Backhanded phrases courteous communicators avoid

Have you ever received feedback or comments from colleagues that begin with
the phrase “with all due respect”?

The phrase is typically used by someone who wants to criticize you or your
work, but that person feels the need to soften the message. Of course,
“with all due respect” means nothing of the sort. It indicates willful
disagreement with someone in a position of authority; subtle disrespect is

Here’s an example in context, pulled from a colleague’s email:

With all due respect, I differ with your perspective that my content was a
‘sales promotion’ of our . And a number of your edits delete what I
think is important, instructive, product-related information.”

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Of course, there are other phrases frequently used to disguise disrespect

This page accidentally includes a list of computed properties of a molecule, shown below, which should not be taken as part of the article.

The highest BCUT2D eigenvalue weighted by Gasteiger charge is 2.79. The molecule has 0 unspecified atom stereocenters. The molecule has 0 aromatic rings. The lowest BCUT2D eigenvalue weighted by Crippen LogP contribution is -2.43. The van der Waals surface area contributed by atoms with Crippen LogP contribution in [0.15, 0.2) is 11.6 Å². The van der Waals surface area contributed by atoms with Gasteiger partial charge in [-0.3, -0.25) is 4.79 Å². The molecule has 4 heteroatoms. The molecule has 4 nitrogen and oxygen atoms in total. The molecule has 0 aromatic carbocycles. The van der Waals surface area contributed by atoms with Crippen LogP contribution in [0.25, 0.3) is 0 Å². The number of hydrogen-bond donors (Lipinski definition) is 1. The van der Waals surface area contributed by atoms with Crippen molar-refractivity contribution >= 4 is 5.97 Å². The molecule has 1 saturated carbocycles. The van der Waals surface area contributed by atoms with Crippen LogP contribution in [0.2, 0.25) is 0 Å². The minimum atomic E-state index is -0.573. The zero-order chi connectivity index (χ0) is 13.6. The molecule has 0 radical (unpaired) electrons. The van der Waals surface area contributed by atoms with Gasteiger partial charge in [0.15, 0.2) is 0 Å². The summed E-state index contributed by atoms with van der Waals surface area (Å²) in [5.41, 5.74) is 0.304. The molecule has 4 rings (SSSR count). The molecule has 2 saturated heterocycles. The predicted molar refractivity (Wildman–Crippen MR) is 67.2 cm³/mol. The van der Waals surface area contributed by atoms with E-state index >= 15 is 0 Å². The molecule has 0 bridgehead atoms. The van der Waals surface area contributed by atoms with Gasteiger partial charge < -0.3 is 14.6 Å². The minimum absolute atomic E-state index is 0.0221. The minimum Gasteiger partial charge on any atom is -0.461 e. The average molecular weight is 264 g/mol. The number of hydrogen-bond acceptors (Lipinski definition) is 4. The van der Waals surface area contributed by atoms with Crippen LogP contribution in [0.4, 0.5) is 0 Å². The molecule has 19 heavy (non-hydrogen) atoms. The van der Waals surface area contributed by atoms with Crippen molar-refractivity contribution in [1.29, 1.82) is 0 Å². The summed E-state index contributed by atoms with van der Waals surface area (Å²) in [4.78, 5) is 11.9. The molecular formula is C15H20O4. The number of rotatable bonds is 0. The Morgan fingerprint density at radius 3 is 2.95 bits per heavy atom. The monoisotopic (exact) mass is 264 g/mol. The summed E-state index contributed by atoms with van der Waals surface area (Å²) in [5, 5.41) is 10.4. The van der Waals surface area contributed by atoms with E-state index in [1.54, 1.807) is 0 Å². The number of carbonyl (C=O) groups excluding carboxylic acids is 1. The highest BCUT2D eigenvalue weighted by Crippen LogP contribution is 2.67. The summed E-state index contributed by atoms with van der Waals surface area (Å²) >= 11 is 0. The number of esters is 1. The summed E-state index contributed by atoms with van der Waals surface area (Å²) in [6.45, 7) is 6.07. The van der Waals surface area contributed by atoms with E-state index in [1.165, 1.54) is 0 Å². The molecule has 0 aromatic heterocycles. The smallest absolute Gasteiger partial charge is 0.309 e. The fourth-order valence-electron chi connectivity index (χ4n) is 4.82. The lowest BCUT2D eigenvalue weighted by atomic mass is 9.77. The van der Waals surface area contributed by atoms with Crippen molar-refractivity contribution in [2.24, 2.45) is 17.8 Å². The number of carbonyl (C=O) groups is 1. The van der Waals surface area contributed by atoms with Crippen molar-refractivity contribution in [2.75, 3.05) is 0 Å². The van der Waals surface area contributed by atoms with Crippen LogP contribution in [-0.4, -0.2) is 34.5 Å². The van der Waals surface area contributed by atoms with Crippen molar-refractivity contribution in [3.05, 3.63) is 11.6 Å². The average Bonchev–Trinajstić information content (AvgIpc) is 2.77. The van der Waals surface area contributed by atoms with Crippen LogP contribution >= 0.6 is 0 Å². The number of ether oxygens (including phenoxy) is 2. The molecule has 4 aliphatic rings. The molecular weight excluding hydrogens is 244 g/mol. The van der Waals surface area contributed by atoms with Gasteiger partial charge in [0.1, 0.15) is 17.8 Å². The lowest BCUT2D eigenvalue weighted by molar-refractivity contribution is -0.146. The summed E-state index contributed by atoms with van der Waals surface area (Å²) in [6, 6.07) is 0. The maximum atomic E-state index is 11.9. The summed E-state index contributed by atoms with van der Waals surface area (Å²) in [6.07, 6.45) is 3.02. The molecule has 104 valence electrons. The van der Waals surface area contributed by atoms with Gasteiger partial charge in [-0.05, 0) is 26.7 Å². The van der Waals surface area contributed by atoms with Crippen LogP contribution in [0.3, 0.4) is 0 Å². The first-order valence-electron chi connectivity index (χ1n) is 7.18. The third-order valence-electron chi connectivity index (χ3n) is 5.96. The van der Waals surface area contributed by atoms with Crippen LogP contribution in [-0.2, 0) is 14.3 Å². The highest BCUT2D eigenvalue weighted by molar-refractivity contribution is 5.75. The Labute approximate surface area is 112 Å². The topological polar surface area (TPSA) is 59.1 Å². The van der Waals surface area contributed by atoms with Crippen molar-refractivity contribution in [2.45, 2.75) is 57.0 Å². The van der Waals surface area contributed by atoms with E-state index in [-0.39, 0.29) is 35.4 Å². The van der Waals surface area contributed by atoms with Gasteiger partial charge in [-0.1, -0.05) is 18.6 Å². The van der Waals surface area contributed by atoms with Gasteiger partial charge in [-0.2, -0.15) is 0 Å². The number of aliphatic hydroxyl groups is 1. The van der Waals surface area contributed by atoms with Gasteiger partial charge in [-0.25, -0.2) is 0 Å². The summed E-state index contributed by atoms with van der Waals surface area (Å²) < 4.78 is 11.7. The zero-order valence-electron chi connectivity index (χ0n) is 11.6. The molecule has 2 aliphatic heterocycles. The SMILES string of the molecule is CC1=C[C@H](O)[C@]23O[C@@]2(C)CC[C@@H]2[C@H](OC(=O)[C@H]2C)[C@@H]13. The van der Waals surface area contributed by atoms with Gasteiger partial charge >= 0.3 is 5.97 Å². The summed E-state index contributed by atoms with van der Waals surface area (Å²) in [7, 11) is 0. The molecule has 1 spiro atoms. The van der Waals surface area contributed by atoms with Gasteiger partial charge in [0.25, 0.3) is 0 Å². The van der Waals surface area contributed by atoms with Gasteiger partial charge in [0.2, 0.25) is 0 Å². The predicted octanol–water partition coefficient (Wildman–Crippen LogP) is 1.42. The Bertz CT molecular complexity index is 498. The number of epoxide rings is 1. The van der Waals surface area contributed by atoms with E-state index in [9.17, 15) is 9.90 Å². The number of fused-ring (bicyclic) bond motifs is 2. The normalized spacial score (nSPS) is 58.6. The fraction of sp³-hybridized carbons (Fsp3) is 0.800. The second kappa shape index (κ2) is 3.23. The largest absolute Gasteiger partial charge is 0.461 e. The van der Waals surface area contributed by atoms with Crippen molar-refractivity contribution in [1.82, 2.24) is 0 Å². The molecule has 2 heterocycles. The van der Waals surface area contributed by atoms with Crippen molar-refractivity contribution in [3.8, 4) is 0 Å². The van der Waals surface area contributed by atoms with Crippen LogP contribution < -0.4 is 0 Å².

or offer backhanded feedback. The key is to know them when you see (or
hear) them, and to not let them trigger you into sending a similar

Here are a few to watch out for, and avoid in your own writing:

  • “No disrespect intended…”
  • “I’ll defer to your expertise, but…”
  • “What you wrote was not so bad, however…”
  • “What you’ve done should not be dismissed lightly.”
  • “I hesitate to tell you this, but…”
  • “Please take this feedback with a grain of salt.”
  • “I didn’t expect you to get this done in time. Well done.”
  • “You really seemed to know what you were talking about in that meeting.”
  • “I’m impressed that you’ve been here for so long.”
  • “I wish I could be as straightforward as you, but I always try to get
    along with everyone.”

How about you, PR Daily readers? Any phrases you would add to the

Laura Hale Brockway is an Austin-based writer and editor and a regular
contributor to PR Daily. Read more of her posts on writing and
corporate communications at

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